We saw some oddities in our weather, not just in December, but throughout 2021.
On Christmas Day, Fairbanks was considerably warmer than Ketchikan far down the coast, as Ketchikan celebrated their coldest December 25th on record.
A day later, Kodiak hit 67F, which is the warmest temperature ever recorded, anywhere in Alaska, in the month of December. That broke Kodiak’s record high for the day by 9F. It was warmer in Kodiak than Los Angeles or Seattle. Cold Bay also destroyed their old record high on the same day, with a temperature of 62F. The previous record high for the day was 44F!
The North Slope saw extended thunderstorms, and Fairbanks set an all time record for precipitation. Yakutat, Alaska’s surfing hot spot, saw 67F in mid-April, and a day later, Klawock experienced the earliest 75F ever in the State.
Nome saw six blizzards over a three week period, Buckland saw spring flooding, and the Noatak experienced extreme summer rain.
Anchorage had an early heavy snow, King Salmon had a chilly autumn, and our capital experienced their coldest December in almost 40 years.
I was debating taking last week off completely from the blog, then the storm hit, and my days were filled with shoveling and plowing.
Officially, the ten day storm brought 30.2 inches of snow. You’re thinking: “Piece of cake”. It probably would have been if we didn’t have 1-1/2″ of freezing rain in the middle of the 2-1/2 feet of snow. It was simply a mess out there.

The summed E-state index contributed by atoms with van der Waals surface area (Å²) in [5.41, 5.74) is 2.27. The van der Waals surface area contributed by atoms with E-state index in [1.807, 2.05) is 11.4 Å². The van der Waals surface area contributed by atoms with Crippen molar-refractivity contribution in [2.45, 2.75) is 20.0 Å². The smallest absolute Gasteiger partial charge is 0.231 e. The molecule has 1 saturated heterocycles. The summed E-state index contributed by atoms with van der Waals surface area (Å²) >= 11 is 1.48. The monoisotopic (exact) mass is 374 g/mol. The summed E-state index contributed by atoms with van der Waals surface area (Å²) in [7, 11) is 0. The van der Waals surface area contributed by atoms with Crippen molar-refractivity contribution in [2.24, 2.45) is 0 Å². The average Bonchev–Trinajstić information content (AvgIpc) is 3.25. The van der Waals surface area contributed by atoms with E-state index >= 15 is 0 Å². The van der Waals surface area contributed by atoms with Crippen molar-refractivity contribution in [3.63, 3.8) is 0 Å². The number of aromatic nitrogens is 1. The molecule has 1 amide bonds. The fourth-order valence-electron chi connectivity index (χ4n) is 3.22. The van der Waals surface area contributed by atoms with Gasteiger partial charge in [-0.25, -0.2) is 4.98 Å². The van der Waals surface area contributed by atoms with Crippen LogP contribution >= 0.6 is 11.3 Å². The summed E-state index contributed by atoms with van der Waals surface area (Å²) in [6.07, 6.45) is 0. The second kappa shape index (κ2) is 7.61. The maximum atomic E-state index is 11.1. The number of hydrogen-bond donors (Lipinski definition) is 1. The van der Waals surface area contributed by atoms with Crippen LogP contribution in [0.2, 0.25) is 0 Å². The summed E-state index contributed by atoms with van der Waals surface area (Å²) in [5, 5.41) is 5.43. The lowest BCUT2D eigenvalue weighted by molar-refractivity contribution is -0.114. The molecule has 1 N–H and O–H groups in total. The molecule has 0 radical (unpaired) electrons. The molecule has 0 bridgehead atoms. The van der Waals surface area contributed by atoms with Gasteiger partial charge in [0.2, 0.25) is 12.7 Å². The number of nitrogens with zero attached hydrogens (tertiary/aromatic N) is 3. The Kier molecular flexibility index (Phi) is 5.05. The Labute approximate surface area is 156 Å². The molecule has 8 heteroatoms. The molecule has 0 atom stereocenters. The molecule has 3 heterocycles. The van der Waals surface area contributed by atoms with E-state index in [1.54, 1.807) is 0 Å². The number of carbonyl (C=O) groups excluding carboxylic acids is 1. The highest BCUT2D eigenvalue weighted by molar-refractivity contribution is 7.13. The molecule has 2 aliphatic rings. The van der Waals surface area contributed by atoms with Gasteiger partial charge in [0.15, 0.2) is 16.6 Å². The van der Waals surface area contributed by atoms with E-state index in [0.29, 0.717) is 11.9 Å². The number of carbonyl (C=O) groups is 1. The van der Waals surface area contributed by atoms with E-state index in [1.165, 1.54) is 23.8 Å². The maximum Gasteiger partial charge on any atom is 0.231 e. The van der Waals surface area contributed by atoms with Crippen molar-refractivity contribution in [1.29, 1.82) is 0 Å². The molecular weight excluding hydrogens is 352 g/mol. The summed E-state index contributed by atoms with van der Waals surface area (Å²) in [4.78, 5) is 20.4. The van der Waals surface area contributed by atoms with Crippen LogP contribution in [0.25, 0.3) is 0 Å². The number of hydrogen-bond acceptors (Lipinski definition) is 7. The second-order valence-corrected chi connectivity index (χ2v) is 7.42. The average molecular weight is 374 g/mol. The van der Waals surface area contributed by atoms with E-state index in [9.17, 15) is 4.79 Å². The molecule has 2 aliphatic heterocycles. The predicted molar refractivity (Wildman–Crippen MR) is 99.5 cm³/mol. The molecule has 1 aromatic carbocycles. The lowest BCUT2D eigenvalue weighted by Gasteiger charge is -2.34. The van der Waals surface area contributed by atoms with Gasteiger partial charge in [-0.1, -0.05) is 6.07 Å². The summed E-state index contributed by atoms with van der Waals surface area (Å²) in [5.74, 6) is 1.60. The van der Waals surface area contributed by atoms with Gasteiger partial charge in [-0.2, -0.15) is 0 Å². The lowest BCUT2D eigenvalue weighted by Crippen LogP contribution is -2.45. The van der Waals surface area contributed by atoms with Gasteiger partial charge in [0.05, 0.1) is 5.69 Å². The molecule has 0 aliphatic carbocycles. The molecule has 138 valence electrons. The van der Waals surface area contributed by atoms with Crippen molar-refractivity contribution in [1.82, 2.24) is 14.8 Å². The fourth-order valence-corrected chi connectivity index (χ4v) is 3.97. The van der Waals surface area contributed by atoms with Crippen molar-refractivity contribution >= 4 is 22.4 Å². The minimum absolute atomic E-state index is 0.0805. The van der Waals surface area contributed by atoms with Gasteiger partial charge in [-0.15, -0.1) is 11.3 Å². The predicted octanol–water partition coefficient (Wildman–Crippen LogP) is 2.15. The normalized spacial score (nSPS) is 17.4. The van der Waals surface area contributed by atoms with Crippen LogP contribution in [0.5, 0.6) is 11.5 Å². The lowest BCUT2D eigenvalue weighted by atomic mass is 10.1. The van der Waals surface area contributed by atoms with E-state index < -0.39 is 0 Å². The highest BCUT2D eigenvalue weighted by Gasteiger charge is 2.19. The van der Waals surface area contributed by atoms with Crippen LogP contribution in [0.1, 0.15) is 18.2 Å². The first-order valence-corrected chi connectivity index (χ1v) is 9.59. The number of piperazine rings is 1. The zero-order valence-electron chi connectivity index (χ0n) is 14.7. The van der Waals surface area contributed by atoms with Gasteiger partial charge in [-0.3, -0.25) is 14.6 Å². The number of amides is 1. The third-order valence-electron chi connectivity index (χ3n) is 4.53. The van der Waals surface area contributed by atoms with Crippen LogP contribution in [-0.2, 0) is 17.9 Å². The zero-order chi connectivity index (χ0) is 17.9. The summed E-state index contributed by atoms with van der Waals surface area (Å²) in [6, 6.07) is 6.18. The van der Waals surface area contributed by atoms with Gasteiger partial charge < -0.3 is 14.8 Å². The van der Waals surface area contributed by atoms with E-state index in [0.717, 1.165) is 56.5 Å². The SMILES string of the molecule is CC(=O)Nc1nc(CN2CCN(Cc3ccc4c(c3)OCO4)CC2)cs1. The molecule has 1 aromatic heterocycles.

In the end, I had 52″ of snow fall at the cabin in the month of December. That’s good for second place in all recorded Decembers, and the fourth ever snowiest month. Total precipitation rivaled August 1967, when Fairbanks had its historic flood.
Not to be left out, Denali National Park HQ recorded 78″ of snow in December, breaking the monthly record.
We do not have any snow in the coming week’s forecast, which I’m beyond thrilled about. We have some digging out to do, but we seem to be heading back to more normal weather. Sunday morning saw temps at -40F/C. Thank goodness.
One of the many quirks of Fairbanks is the temperature inversions that takes place in the Tanana Valley and the surrounding hills. The temperature difference, as the map shows, can be quite substantial. Those living up in the hills, will leave relatively moderate temps, and drive down into increasingly chilling temps and the growing murk of ice fog.
It was -36F at the cabin on Monday morning, which does add to the motivation to return to life in the hills. But the firewood bin is full, the stack robber cleaned and throwing out heat of its own, and overall, life is just fine.
As forecast, a Chinook blew into Interior Alaska this past weekend, driving temps in Fairbanks up into the 40’s. It was +44F at 8am in the valley on Sunday morning. The average high on Halloween is +18F. Also, as expected, our dusting of snow became a few patches of white.
Further south in Alaska: The NWS station in Girdwood at Alyeska recorded 9.5″ of rain in a 24 hour period. Nearby Porter Glacier Visitor Center recorded 10.34″ of rain on Saturday. It is the first 10+ inch precipitation event in 24 hours in Alaska since 2012. The storm total at Portage Glacier was 17.72″, as of Sunday evening. The epicenter for this event is Mount Baker, which is just 75 miles east of Anchorage, but 13,000 feet higher. The forecast for the slopes of Mount Baker “Snow could be heavy at times”. SATURDAY AFTERNOON: 29-35″; SATURDAY NIGHT-SUNDAY MORNING: 108-114″ Possible; SUNDAY AFTERNOON: 82-88″; SUNDAY NIGHT: 100% Chance of Snow, Heavy At Times.
The first snowfall of the season welcomed Interior residents on Friday morning, and snow continued to fall throughout the day. Fairbanks received roughly 2.5″, while areas around us received quite a bit more.